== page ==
In the morning at around 05:45am we will depart from the city of Cusco (3350m / 10990 ft); we will pick you up from your hotel and take you to the Sacred Valley of the Incas. This is where your trek will begin, and you will meet with Quechua porters who are responsible for carrying all the food and camping equipment for our expedition. The most common plants in this area are the large cactus, (Trichocereuspachanoi), Achupallas (Puya nail-Herculis). On this hike you will have the opportunity to see the large snow-capped mountain called Veronica or Huacayhuillca (5750m/18 865ft) you can see the Inca influence in Kanabamba and Llactapata, these are both famous archaeological sites with a rich history. Later we will stop in Tarachayoc to have lunch there; and afterwards continue walking towards the town of Wayllabamba and arrive at our designated campsite for dinner.L:D

Day 2: Wayllabamba - Warmihuañusca - Pacaymayo

After breakfast at approx 06:00 a.m. We’ll hike through the valley of Llulluchapampa (3850 / 12631ft) to the Andean forest, we’ll see Uncas trees typical of this area, different types of bromelias, the traditional straw plants used for building for thousands of years and also food for the lamas and alpacas. Shortly after we’ll get to the highest point of our trek which is called Warmihuañuska pass or dead woman pass (4200m/ 13780ft) with great views of the sacred snow-capped mountain Huayanay and Vilcabamba range. After a short break you will make your way down the deep valley of Pacaymayo (3500 /11483f) to have lunch, and there we will set up camp. After a rest, dinner will be served – B:L:D

Day 3: Pacaymayo - Wiñaywayna

After breakfast at approx. 5:30 am, we’ll climb up a set of steep stairs to Runkurakay archaeological site (3700 m.) and then continue to the second pass (3900m/12796ft), and walk downhill to another archaeological site called Sayacmarca to have lunch in Chaquicocha. This is considered the most beautiful day of the trip because of the incredible view of cloud forest, the Inca tunnels, the Inca trail cobblestone and of course the natural beauty of orchids, begonias, etc. At the third pass we’ll visit the town over the clouds (Phuyupatamarka 3700m/12136ft). From here you will be able to see the Machupicchu Mountain and finally walk down a set of stairs to Wiñaywayna (forever young 2650m/8692ft), this last campsite has a trekker lodge, a bar and bathrooms with hot shower facilities. We will then enjoy a farewell dinner at our camp. Meals: B:L:D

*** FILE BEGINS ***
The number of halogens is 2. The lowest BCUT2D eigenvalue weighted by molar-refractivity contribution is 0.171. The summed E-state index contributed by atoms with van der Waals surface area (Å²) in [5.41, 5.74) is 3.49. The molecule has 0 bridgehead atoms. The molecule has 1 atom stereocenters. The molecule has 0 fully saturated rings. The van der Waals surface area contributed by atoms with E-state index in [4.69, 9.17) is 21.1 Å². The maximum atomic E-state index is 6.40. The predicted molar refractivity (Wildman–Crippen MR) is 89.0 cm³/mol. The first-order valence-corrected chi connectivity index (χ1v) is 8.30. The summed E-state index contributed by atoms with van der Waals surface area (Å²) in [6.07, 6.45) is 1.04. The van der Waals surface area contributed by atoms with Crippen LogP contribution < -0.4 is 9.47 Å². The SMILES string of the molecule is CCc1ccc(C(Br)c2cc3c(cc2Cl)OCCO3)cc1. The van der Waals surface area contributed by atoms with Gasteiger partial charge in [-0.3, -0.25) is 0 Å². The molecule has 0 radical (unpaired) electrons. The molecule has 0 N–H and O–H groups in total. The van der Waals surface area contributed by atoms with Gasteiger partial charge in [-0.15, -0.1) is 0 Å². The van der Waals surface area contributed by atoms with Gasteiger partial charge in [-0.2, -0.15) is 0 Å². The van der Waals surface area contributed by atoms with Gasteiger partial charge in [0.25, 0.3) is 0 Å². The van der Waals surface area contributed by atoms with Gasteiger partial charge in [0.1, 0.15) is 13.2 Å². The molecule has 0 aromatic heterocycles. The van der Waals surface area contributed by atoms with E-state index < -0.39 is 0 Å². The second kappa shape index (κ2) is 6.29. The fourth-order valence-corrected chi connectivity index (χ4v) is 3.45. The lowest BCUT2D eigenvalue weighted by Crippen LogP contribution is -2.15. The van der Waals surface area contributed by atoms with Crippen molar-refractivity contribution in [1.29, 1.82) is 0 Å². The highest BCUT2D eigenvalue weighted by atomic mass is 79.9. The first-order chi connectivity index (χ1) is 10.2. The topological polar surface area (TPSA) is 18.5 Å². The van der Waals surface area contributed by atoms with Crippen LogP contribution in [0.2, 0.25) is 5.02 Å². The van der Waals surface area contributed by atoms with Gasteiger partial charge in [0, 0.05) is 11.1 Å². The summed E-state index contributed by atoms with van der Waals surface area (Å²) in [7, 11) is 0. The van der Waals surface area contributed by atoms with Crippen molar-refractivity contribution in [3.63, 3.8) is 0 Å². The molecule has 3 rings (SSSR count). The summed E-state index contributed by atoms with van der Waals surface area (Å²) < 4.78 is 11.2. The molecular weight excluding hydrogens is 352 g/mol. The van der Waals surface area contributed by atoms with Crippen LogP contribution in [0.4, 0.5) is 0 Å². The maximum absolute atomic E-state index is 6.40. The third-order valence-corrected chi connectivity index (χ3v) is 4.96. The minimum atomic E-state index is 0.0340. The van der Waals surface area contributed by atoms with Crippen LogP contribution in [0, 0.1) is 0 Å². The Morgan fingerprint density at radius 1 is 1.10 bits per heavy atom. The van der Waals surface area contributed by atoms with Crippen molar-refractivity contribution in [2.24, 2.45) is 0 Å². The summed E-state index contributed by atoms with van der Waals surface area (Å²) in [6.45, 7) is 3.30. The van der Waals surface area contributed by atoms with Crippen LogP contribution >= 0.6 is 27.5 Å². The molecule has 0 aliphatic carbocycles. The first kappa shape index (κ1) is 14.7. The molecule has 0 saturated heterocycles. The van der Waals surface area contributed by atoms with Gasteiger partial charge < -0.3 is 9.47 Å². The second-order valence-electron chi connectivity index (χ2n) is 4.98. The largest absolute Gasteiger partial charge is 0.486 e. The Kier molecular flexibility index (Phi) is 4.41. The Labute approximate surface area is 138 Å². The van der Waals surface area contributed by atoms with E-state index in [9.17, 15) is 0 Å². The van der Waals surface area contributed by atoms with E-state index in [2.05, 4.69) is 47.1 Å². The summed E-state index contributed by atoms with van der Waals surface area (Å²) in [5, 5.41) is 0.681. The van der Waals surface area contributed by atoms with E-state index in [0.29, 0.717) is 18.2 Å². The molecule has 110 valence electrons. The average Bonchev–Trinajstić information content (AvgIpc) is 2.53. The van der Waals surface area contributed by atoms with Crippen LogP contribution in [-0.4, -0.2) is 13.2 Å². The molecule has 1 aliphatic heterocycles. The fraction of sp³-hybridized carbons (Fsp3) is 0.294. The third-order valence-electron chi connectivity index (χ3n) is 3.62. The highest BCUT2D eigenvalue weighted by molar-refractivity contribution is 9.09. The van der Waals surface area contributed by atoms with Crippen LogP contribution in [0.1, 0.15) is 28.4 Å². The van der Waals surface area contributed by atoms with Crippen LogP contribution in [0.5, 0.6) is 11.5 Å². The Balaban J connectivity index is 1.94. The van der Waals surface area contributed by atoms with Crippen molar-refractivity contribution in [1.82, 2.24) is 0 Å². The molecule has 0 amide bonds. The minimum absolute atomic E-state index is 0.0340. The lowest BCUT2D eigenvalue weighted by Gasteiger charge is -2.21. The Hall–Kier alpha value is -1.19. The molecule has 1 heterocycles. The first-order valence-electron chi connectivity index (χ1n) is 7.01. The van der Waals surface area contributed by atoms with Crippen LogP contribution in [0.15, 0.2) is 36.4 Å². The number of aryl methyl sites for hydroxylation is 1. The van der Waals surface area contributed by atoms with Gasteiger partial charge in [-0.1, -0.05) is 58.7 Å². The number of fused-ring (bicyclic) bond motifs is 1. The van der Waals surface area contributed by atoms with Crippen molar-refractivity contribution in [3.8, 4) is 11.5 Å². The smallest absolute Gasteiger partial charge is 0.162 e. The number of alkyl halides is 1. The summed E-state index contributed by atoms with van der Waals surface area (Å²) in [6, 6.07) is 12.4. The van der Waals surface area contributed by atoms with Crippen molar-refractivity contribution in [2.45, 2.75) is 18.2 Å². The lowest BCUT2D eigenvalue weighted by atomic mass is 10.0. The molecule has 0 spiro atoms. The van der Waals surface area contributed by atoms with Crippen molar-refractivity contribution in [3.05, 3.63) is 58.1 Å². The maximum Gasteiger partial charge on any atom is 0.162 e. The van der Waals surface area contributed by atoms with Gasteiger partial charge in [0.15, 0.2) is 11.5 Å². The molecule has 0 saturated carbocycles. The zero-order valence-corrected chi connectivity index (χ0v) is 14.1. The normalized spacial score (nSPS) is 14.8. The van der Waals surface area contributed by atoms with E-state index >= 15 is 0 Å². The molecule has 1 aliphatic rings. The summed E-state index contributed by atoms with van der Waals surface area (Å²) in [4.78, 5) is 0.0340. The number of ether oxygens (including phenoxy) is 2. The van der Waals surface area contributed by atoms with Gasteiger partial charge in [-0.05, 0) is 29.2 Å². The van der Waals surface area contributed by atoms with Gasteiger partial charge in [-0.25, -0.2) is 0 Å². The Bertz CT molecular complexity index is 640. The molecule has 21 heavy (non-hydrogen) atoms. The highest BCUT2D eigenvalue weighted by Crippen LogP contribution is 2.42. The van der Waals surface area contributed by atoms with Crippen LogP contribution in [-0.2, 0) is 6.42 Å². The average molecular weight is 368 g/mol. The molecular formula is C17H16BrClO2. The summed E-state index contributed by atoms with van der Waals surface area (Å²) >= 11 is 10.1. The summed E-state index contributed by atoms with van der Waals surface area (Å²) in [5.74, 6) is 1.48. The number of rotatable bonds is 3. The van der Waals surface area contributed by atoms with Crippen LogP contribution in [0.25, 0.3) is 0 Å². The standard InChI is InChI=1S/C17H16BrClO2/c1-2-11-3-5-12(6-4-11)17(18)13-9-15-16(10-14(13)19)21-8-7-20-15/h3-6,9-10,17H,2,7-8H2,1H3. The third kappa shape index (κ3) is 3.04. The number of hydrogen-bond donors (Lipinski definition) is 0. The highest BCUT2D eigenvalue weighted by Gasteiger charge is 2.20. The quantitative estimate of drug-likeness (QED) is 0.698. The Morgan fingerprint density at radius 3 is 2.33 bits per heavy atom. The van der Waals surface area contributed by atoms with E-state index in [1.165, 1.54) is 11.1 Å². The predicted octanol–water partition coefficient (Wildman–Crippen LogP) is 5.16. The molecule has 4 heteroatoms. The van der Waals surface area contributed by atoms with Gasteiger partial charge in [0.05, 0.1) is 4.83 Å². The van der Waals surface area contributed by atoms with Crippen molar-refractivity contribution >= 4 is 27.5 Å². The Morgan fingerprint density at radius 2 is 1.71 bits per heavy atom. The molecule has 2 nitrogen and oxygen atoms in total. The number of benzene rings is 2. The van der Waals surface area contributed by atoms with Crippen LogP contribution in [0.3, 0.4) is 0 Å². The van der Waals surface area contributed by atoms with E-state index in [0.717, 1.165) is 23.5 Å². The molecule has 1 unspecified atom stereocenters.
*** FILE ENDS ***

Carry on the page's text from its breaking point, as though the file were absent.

Day 4: Wiñaywayna to Machupicchu

On the fourth and last day we’ll need to get up at early at 4.00 am and leave Wiñaywayna an hour later to climb to the Intipunku, or The Sun Gate. This trip will take around an hour, hiking along a trail of flat stones on the edges of cliffs in the highland jungle. From this fabulous spot, we can see the sun rise over the sacred citadel of Machupicchu. From Intipunku we descend into Machupicchu, and 40 minutes later we’ll enter to the Citadel from the highest point through the ¨House of the Guardians¨. We then descend to the control point where we register ourselves with the authorities and leave our backpacks. We immediately begin a complete guided-tour of the Inca Citadel which will take approximately two hours. You will then have free time to walk around, climb the Huaynapicchu Mountain, where one can experience spectacular views of all of Machupicchu, the valleys and mountains that surround it (please note that only 400 visitors are allowed per day), or visit the Temple of the Moon or the impressive Inca Bridge. In the afternoon, we meet in the town of Aguas Calientes where, if you like, you can visit and relax in its hot springs. From here we take the train back to the city of Cusco, where we arrive after nightfall. B.

  • Professional, bilingual tour guide
  • Assistant tour guide (for groups of 9 or more people)
  • Pick up from your hotels in Cusco
  • Transportation bus to kilometre 82 and train* and bus to Cusco.
  • Water (only for first 4 hours of trek
  • we will provide you with drinking -previously boiled- water).
  • Entrance fee to Inca Trail and Machu Picchu
  • 3 breakfasts, 3 lunches, 3 dinners
  • Dining tent with tables and chairs
  • Professional cook
  • 4-man tent is provided for 2 people only
  • Sleeping mattress
  • Porters (they carry cooking and camping equipment)
  • Bus trip from Machu Picchu down to Aguas Calientes
  • Oxygen bottle
  • First aid kit
  • Original passport (and International Student card ISIC card if applicable)
  • Travel Insurance is essential
  • Sleeping bag (not included )
  • Walking boots
  • Waterproof jacket/rain poncho
  • Warm jacket
  • Hat and gloves
  • T-shirts
  • Comfortable trousers
  • Sun hat
  • Sun protection cream (factor 35 recommended)
  • Insect repellent
  • Water (only until lunch time on day 1)
  • Toiletries and hand sanitazer
  • Personal medication
  • Camera and films
  • Torch with spare batteries (headlamps are usefull